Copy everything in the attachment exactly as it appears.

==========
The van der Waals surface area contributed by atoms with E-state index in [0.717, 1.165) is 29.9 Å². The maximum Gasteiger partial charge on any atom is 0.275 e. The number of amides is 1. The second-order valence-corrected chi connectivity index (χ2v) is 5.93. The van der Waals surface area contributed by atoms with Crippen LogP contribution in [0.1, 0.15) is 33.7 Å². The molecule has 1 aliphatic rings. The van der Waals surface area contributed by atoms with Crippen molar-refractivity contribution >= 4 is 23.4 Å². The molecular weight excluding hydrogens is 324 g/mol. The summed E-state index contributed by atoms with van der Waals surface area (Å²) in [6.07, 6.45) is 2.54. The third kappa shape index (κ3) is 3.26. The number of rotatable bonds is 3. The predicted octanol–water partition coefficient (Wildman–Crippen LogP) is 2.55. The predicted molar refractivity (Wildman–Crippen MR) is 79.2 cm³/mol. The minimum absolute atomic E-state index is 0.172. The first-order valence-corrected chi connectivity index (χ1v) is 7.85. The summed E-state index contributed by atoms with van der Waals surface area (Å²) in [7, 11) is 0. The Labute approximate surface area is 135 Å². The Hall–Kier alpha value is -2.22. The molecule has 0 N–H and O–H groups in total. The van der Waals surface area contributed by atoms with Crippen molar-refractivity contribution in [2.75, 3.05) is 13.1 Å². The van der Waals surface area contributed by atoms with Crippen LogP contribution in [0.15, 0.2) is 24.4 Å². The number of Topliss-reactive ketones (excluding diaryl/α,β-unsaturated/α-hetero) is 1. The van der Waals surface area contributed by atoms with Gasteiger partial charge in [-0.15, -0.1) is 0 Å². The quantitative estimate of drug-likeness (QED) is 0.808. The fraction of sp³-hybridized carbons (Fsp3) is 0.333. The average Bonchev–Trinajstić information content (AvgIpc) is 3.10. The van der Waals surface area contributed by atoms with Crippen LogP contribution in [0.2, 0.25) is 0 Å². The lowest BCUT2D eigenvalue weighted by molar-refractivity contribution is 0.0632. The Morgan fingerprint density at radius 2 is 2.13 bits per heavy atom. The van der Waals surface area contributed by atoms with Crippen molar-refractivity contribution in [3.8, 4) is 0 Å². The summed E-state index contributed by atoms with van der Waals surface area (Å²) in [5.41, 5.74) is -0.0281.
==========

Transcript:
The van der Waals surface area contributed by atoms with E-state index in [0.717, 1.165) is 29.9 Å². The maximum Gasteiger partial charge on any atom is 0.275 e. The number of amides is 1. The second-order valence-corrected chi connectivity index (χ2v) is 5.93. The van der Waals surface area contributed by atoms with Crippen LogP contribution in [0.1, 0.15) is 33.7 Å². The molecule has 1 aliphatic rings. The van der Waals surface area contributed by atoms with Crippen molar-refractivity contribution >= 4 is 23.4 Å². The molecular weight excluding hydrogens is 324 g/mol. The summed E-state index contributed by atoms with van der Waals surface area (Å²) in [6.07, 6.45) is 2.54. The third kappa shape index (κ3) is 3.26. The number of rotatable bonds is 3. The predicted octanol–water partition coefficient (Wildman–Crippen LogP) is 2.55. The predicted molar refractivity (Wildman–Crippen MR) is 79.2 cm³/mol. The minimum absolute atomic E-state index is 0.172. The first-order valence-corrected chi connectivity index (χ1v) is 7.85. The summed E-state index contributed by atoms with van der Waals surface area (Å²) in [7, 11) is 0. The Labute approximate surface area is 135 Å². The Hall–Kier alpha value is -2.22. The molecule has 0 N–H and O–H groups in total. The van der Waals surface area contributed by atoms with Crippen molar-refractivity contribution in [2.75, 3.05) is 13.1 Å². The van der Waals surface area contributed by atoms with Crippen LogP contribution in [0.15, 0.2) is 24.4 Å². The number of Topliss-reactive ketones (excluding diaryl/α,β-unsaturated/α-hetero) is 1. The van der Waals surface area contributed by atoms with Gasteiger partial charge in [-0.15, -0.1) is 0 Å². The quantitative estimate of drug-likeness (QED) is 0.808. The fraction of sp³-hybridized carbons (Fsp3) is 0.333. The average Bonchev–Trinajstić information content (AvgIpc) is 3.10. The van der Waals surface area contributed by atoms with Crippen LogP contribution in [0.2, 0.25) is 0 Å². The lowest BCUT2D eigenvalue weighted by molar-refractivity contribution is 0.0632. The Morgan fingerprint density at radius 2 is 2.13 bits per heavy atom. The van der Waals surface area contributed by atoms with Crippen molar-refractivity contribution in [3.8, 4) is 0 Å². The summed E-state index contributed by atoms with van der Waals surface area (Å²) in [5.41, 5.74) is -0.0281.